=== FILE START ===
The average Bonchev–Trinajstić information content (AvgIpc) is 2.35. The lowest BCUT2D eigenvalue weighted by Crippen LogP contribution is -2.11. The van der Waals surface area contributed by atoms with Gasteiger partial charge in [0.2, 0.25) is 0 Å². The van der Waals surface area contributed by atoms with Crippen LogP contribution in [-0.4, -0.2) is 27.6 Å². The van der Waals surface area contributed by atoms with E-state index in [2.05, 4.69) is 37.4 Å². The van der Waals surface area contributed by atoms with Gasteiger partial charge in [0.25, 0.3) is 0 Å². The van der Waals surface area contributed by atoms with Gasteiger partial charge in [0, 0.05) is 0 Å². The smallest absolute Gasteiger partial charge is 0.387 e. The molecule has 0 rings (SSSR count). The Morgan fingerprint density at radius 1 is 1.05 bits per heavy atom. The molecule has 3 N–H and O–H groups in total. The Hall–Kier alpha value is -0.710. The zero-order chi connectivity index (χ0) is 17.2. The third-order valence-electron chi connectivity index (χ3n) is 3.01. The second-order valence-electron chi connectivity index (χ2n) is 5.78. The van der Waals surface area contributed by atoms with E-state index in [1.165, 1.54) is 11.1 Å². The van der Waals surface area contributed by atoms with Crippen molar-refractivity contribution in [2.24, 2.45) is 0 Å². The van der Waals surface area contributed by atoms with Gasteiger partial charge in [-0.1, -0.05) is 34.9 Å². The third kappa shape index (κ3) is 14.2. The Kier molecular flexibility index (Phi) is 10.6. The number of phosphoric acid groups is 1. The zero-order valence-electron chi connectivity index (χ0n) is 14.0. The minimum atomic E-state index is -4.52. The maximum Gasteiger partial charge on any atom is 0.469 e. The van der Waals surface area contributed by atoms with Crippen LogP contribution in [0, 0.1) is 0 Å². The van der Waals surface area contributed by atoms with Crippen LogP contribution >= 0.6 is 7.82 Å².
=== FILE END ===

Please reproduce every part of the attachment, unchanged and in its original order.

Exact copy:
The average Bonchev–Trinajstić information content (AvgIpc) is 2.35. The lowest BCUT2D eigenvalue weighted by Crippen LogP contribution is -2.11. The van der Waals surface area contributed by atoms with Gasteiger partial charge in [0.2, 0.25) is 0 Å². The van der Waals surface area contributed by atoms with Crippen LogP contribution in [-0.4, -0.2) is 27.6 Å². The van der Waals surface area contributed by atoms with E-state index in [2.05, 4.69) is 37.4 Å². The van der Waals surface area contributed by atoms with Gasteiger partial charge in [0.25, 0.3) is 0 Å². The van der Waals surface area contributed by atoms with Gasteiger partial charge in [0, 0.05) is 0 Å². The smallest absolute Gasteiger partial charge is 0.387 e. The molecule has 0 rings (SSSR count). The Morgan fingerprint density at radius 1 is 1.05 bits per heavy atom. The molecule has 3 N–H and O–H groups in total. The Hall–Kier alpha value is -0.710. The zero-order chi connectivity index (χ0) is 17.2. The third-order valence-electron chi connectivity index (χ3n) is 3.01. The second-order valence-electron chi connectivity index (χ2n) is 5.78. The van der Waals surface area contributed by atoms with E-state index in [1.165, 1.54) is 11.1 Å². The van der Waals surface area contributed by atoms with Crippen molar-refractivity contribution in [2.24, 2.45) is 0 Å². The van der Waals surface area contributed by atoms with Gasteiger partial charge in [-0.1, -0.05) is 34.9 Å². The third kappa shape index (κ3) is 14.2. The Kier molecular flexibility index (Phi) is 10.6. The number of phosphoric acid groups is 1. The zero-order valence-electron chi connectivity index (χ0n) is 14.0. The minimum atomic E-state index is -4.52. The maximum Gasteiger partial charge on any atom is 0.469 e. The van der Waals surface area contributed by atoms with Crippen LogP contribution in [0, 0.1) is 0 Å². The van der Waals surface area contributed by atoms with Crippen LogP contribution >= 0.6 is 7.82 Å².